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Billington v. Lowery

May 2, 2006

KEVIN K. BILLINGTON, INMATE #96514, PLAINTIFF,
v.
DONALD LOWERY, STEPHANIE PALMER, JAMI LINN SCHUMAKER, RICK ABELL, CHARLES W. HICKS, AND FREDDRICK TURNER, JR., DEFENDANTS.



The opinion of the court was delivered by: Reagan, District Judge

MEMORANDUM AND ORDER

Plaintiff, an inmate in the Huerfano County Correctional Center in Walsenburg, Colorado, brings this action for deprivations of his constitutional rights pursuant to 42 U.S.C. § 1983. Plaintiff previously was granted leave to proceed in forma pauperis, and he has tendered his initial partial filing fee as ordered.

This case is now before the Court for a preliminary review of the complaint pursuant to 28 U.S.C. § 1915A, which provides:

(a) Screening.-- The court shall review, before docketing, if feasible or, in any event, as soon as practicable after docketing, a complaint in a civil action in which a prisoner seeks redress from a governmental entity or officer or employee of a governmental entity.

(b) Grounds for Dismissal.-- On review, the court shall identify cognizable claims or dismiss the complaint, or any portion of the complaint, if the complaint--

(1) is frivolous, malicious, or fails to state a claim on which relief may be granted; or

(2) seeks monetary relief from a defendant who is immune from such relief.

28 U.S.C. § 1915A. An action or claim is frivolous if "it lacks an arguable basis either in law or in fact." Neitzke v. Williams, 490 U.S. 319, 325 (1989). Upon careful review of the complaint and any supporting exhibits, the Court finds it appropriate to exercise its authority under § 1915A; this action is legally frivolous and thus subject to summary dismissal.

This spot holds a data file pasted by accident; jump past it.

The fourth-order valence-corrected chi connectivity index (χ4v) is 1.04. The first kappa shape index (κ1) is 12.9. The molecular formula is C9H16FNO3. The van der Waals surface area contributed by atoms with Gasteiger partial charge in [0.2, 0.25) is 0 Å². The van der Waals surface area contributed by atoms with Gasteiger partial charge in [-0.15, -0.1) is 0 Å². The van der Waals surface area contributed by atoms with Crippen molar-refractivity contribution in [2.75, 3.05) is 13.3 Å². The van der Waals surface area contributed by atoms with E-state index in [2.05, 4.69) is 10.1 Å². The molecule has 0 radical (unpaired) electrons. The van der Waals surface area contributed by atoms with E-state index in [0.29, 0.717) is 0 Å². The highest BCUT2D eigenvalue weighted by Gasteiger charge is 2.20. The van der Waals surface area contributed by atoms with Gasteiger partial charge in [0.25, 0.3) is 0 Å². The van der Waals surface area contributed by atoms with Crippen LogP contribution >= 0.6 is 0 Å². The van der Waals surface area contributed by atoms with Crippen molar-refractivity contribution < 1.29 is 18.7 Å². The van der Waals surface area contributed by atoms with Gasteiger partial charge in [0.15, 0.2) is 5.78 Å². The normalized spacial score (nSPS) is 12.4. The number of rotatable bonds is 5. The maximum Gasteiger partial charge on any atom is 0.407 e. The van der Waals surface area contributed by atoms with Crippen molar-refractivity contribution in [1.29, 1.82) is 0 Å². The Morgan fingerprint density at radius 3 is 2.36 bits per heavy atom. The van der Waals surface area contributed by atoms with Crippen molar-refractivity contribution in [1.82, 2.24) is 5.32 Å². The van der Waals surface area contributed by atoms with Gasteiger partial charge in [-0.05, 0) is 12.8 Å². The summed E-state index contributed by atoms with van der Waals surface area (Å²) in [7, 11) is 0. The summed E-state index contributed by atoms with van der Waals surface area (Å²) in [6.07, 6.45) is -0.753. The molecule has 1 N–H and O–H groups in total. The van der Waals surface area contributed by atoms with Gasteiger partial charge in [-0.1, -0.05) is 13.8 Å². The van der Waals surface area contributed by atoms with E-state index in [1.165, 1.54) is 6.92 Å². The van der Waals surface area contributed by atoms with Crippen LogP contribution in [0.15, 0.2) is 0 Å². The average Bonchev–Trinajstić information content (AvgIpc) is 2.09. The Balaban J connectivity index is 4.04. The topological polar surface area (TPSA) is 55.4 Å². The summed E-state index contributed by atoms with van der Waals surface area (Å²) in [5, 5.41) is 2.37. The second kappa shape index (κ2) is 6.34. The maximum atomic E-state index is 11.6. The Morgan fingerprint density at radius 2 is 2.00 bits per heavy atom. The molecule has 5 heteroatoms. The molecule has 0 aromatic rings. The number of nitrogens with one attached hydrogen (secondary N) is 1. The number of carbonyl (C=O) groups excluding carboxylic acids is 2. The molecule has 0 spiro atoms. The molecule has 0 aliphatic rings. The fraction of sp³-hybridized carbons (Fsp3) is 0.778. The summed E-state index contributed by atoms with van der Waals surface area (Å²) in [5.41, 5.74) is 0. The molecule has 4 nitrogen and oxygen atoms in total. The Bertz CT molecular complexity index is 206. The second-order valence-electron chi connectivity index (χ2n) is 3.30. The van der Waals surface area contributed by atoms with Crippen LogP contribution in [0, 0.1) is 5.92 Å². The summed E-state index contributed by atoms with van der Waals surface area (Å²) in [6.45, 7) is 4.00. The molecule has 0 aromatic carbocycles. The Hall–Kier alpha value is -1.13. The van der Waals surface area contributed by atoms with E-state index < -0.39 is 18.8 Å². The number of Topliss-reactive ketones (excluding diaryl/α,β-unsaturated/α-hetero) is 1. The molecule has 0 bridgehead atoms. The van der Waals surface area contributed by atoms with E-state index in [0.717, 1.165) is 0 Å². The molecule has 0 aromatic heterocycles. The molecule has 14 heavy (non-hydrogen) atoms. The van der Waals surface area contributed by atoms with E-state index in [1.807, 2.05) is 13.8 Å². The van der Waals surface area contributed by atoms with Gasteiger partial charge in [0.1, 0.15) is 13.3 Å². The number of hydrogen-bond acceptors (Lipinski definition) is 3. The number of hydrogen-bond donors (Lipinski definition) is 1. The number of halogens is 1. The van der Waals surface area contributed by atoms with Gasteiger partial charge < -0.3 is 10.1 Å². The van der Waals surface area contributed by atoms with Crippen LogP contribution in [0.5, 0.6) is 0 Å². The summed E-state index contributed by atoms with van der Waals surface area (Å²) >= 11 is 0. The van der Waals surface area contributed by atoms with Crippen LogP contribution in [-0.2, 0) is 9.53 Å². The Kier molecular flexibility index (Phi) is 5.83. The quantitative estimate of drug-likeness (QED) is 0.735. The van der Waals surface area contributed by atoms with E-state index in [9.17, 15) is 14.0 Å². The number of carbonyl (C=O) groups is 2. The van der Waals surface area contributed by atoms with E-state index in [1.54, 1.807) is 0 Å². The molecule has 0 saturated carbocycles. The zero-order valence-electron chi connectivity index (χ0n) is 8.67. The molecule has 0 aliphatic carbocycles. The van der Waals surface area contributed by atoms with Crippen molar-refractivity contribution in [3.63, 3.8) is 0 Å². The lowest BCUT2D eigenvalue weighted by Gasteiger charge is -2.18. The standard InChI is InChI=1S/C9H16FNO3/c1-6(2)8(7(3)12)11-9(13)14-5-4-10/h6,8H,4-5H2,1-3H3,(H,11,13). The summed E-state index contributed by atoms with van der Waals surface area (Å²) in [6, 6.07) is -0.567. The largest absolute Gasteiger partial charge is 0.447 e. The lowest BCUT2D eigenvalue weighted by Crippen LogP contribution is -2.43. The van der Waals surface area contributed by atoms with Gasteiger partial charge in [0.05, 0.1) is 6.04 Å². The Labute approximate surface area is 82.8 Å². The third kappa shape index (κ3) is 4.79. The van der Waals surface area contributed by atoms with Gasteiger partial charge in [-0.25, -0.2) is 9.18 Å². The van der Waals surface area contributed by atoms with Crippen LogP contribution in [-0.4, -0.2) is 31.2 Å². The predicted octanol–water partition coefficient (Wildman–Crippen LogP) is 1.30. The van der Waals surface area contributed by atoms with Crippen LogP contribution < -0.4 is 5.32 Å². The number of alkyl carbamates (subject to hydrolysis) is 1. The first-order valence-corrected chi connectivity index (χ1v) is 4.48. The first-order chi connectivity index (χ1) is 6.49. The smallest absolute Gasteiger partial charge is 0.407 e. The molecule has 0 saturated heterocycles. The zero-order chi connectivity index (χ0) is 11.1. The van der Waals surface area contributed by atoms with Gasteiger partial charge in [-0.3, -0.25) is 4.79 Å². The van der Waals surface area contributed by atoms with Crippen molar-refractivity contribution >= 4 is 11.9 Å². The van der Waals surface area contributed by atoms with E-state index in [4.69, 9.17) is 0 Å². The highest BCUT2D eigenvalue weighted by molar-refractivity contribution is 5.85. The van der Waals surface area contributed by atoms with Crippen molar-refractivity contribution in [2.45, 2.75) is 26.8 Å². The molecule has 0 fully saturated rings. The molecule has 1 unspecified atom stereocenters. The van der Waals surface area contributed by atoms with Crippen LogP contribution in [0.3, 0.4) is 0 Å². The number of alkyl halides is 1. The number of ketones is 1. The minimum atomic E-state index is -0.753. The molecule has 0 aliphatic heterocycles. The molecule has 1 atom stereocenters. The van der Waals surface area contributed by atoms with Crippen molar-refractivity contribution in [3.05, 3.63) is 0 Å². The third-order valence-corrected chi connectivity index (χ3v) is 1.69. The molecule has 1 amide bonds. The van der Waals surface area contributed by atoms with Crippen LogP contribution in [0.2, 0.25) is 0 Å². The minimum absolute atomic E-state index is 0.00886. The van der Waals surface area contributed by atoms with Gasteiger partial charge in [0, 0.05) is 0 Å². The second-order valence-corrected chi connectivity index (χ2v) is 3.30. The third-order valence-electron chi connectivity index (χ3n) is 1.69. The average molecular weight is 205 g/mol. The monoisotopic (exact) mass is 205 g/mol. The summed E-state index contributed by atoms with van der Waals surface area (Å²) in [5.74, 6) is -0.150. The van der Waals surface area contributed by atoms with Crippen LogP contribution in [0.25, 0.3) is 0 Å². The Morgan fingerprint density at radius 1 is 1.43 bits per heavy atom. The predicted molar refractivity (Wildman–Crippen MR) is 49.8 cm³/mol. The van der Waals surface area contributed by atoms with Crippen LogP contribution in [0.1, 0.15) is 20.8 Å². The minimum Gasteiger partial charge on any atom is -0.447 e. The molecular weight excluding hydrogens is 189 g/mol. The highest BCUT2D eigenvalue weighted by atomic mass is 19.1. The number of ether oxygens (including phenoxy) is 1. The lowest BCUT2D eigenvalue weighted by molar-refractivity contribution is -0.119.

In this action, Plaintiff challenges the constitutionality of his 1990 Illinois state conviction for sexual assault. He names as defendants the Illinois judge who presided over his trial, the Illinois State's Attorney who prosecuted the case, his defense counsel, the Sheriff of Pope County, Illinois, the victim, and a witness. He claims that his conviction, to which he pleaded guilty, was obtained with insufficient evidence of his guilt. Plaintiff states, in supporting documents filed subsequent to the complaint, that Colorado prison authorities (not defendants in this case) are improperly using the 1990 Illinois conviction, of which he is "innocent," to require him to participate in sex offender treatment programs. Through a number of requests for writs of mandamus and injunctive relief, Plaintiff also challenges the state of Colorado's requirement that he must register as a sex offender.

Illinois Conviction

Plaintiff's claims against the trial judge, prosecutor, his counsel, the Pope County Sheriff, the victim, and a witness are barred and cannot be brought in this action.